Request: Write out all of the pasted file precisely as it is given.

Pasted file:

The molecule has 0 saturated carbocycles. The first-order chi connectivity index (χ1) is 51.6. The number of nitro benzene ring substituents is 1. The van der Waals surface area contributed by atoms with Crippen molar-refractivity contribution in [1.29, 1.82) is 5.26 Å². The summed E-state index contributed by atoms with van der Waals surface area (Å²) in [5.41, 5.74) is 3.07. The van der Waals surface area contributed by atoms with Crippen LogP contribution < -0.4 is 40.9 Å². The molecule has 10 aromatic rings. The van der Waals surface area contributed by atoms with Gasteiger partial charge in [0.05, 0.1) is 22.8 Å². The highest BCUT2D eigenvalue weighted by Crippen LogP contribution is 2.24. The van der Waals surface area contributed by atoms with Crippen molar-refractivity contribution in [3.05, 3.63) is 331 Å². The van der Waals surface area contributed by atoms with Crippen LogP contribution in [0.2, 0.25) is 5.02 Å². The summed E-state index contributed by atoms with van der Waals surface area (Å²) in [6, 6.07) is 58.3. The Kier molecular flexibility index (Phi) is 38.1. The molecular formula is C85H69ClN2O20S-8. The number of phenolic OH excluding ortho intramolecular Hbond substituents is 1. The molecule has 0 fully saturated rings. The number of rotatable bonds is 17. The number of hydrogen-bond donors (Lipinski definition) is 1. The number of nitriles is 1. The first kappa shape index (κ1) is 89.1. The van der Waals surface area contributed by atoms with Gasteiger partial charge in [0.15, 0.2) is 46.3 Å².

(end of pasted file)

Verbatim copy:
The molecule has 0 saturated carbocycles. The first-order chi connectivity index (χ1) is 51.6. The number of nitro benzene ring substituents is 1. The van der Waals surface area contributed by atoms with Crippen molar-refractivity contribution in [1.29, 1.82) is 5.26 Å². The summed E-state index contributed by atoms with van der Waals surface area (Å²) in [5.41, 5.74) is 3.07. The van der Waals surface area contributed by atoms with Crippen LogP contribution < -0.4 is 40.9 Å². The molecule has 10 aromatic rings. The van der Waals surface area contributed by atoms with Gasteiger partial charge in [0.05, 0.1) is 22.8 Å². The highest BCUT2D eigenvalue weighted by Crippen LogP contribution is 2.24. The van der Waals surface area contributed by atoms with Crippen molar-refractivity contribution in [3.05, 3.63) is 331 Å². The van der Waals surface area contributed by atoms with Crippen LogP contribution in [0.2, 0.25) is 5.02 Å². The summed E-state index contributed by atoms with van der Waals surface area (Å²) in [6, 6.07) is 58.3. The Kier molecular flexibility index (Phi) is 38.1. The molecular formula is C85H69ClN2O20S-8. The number of phenolic OH excluding ortho intramolecular Hbond substituents is 1. The molecule has 0 fully saturated rings. The number of rotatable bonds is 17. The number of hydrogen-bond donors (Lipinski definition) is 1. The number of nitriles is 1. The first kappa shape index (κ1) is 89.1. The van der Waals surface area contributed by atoms with Gasteiger partial charge in [0.15, 0.2) is 46.3 Å².